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JURY STILL OUT ON STATUS OF CRAPPIE
By Steve McCadams
Crappie fishermen hoping to hear some good news about the future or
perhaps learn of a quick fix to a sluggish situation didn’t get their
wish last week when they attended a meeting here in Paris.
Some 100-plus Kentucky Lake crappie anglers attended a meeting to hear
presentations by Tennessee Wildlife Resources Agency fisheries
biologists. After a few comments from TWRA fisheries chief Bobby Wilson,
an informative slide presentation by Kentucky Lake fisheries biologist
Tim Broadbent help educate those in attendance on how the agency
collects various data and how the information is utilized in monitoring
the status of crappie.
After a few years of what many feel has been a decline in the quality
and quantity, concern has increased as to the overall situation at hand
and what the future holds.
It was a very mean spring with abnormally cold conditions that lingered
up past mid-April, a scenario that delivered tough fishing conditions
overall. Biologists indicated the extended cold spell this year had a
negative impact as surface temperatures were reluctant to warm in the
normal time frame and that likely had fish and fishermen off balance.
Those concerned about the long-term heard about year class strength, or
lack thereof, based on TWRA’s fall trap netting, and other data taken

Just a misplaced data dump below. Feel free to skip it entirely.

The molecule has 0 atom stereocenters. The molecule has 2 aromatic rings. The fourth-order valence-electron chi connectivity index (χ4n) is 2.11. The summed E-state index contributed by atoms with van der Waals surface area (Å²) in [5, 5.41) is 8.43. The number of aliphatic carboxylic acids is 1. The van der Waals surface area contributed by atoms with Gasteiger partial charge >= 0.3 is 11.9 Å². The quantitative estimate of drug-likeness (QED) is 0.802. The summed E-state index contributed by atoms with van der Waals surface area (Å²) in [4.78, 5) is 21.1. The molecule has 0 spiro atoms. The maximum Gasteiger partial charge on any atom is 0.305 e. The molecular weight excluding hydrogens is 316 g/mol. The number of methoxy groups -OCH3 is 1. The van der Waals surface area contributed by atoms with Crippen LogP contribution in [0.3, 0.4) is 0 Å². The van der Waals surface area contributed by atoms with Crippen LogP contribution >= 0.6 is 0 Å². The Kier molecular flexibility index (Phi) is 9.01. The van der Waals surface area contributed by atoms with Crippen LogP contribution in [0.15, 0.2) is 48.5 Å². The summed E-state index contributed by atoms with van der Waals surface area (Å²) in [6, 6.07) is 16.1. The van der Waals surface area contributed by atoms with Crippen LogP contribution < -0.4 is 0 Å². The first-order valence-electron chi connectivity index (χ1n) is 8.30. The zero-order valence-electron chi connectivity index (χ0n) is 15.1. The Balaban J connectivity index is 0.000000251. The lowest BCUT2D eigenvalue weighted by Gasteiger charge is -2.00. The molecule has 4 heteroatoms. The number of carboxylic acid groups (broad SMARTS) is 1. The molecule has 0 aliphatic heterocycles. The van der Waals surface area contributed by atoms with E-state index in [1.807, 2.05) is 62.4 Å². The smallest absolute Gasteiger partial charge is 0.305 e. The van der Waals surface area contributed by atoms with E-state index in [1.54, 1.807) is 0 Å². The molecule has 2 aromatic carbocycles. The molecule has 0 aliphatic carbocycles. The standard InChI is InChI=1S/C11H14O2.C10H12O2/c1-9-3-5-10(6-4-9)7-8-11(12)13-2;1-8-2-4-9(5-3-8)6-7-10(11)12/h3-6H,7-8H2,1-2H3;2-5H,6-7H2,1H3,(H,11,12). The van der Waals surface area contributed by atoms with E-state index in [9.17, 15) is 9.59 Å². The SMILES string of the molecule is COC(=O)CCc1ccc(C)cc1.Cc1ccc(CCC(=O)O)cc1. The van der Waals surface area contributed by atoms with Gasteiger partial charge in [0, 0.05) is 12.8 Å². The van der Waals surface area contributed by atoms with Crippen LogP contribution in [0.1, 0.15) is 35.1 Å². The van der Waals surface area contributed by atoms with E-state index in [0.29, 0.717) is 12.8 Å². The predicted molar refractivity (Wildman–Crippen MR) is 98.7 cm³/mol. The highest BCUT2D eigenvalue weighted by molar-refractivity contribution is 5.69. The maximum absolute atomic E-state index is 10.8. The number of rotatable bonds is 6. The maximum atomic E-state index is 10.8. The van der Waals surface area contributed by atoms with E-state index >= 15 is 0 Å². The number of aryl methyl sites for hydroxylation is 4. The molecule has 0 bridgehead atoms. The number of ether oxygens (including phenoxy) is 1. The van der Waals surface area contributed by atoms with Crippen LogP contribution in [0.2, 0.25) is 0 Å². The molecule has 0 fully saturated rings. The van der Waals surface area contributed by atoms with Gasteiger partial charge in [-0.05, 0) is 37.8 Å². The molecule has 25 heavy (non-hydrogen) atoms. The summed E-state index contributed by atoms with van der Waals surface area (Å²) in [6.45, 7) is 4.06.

from electro shocking to monitor recruitment and catch rate per hour
taken by creel clerk checks throughout the year.
In summary Broadbent’s presentation showed a negative impact on crappie
during some drought years. Both crappie and sauger do not tolerate
drought conditions very well and that, says Broadbent, is part of what
crappie anglers are dealing with as it takes time to work out of the
Data showed it takes about three years for a crappie to achieve the
10-inch length here on Kentucky Lake. If you have two or three back to
back weak year classes it takes time to overcome that and droughts
occurred two different times in the last few years.
Other topics discussed ranged from pole limits to increasing minimum
length limits or lowering the creel limit. However, the agency did not
make any recommendations at this time and was still assembling 2013 data
before the late August commission meeting when that could be addressed.
Biologists did not feel fishing pressure was a factor in the decline nor
did they embrace lowering creel limits or reducing the number of poles
allowed, an opinion that some in attendance did not agree with.
TWRA commissioners Connie King of Clarksville and Bill Cox of
Collierville were on hand to listen to both the presentation and views
of the public to gain a better perception.
If any proposals or recommendations are made it will be done at the
August meeting in Jackson. From there anglers would have a 60-day
comment period before any action would take place and voted on by the
commissioners at their October meeting. If any changes are passed they
would not go into effect until March 1 of 2015.
Meanwhile, crappie anglers are still concerned and opinions vary as just
what direction to go. Based on the data presented it appears anglers